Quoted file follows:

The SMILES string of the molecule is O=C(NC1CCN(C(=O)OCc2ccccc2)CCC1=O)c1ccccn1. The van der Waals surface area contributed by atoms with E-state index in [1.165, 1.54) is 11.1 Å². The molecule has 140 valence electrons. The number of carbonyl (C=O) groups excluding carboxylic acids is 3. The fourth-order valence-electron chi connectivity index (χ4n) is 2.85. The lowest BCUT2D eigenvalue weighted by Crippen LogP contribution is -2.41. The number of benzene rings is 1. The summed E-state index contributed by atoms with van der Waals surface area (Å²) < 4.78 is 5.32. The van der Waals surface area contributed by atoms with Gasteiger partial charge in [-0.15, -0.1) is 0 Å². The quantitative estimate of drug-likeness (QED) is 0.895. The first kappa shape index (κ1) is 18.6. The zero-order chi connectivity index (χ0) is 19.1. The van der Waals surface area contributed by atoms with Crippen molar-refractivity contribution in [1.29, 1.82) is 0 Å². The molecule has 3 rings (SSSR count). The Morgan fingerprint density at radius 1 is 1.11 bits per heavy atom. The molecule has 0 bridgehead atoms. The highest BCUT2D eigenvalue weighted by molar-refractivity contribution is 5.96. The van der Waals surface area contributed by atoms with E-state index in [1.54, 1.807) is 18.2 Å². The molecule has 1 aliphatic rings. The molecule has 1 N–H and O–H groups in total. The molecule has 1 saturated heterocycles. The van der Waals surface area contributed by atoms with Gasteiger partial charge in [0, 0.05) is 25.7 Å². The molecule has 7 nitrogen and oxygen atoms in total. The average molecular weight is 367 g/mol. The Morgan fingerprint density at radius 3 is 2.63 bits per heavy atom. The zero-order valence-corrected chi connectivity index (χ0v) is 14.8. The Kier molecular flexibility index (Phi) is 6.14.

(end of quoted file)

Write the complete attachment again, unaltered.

The SMILES string of the molecule is O=C(NC1CCN(C(=O)OCc2ccccc2)CCC1=O)c1ccccn1. The van der Waals surface area contributed by atoms with E-state index in [1.165, 1.54) is 11.1 Å². The molecule has 140 valence electrons. The number of carbonyl (C=O) groups excluding carboxylic acids is 3. The fourth-order valence-electron chi connectivity index (χ4n) is 2.85. The lowest BCUT2D eigenvalue weighted by Crippen LogP contribution is -2.41. The number of benzene rings is 1. The summed E-state index contributed by atoms with van der Waals surface area (Å²) < 4.78 is 5.32. The van der Waals surface area contributed by atoms with Gasteiger partial charge in [-0.15, -0.1) is 0 Å². The quantitative estimate of drug-likeness (QED) is 0.895. The first kappa shape index (κ1) is 18.6. The zero-order chi connectivity index (χ0) is 19.1. The van der Waals surface area contributed by atoms with Crippen molar-refractivity contribution in [1.29, 1.82) is 0 Å². The molecule has 3 rings (SSSR count). The Morgan fingerprint density at radius 1 is 1.11 bits per heavy atom. The molecule has 0 bridgehead atoms. The highest BCUT2D eigenvalue weighted by molar-refractivity contribution is 5.96. The van der Waals surface area contributed by atoms with E-state index in [1.54, 1.807) is 18.2 Å². The molecule has 1 aliphatic rings. The molecule has 1 N–H and O–H groups in total. The molecule has 1 saturated heterocycles. The van der Waals surface area contributed by atoms with Gasteiger partial charge in [0, 0.05) is 25.7 Å². The molecule has 7 nitrogen and oxygen atoms in total. The average molecular weight is 367 g/mol. The Morgan fingerprint density at radius 3 is 2.63 bits per heavy atom. The zero-order valence-corrected chi connectivity index (χ0v) is 14.8. The Kier molecular flexibility index (Phi) is 6.14.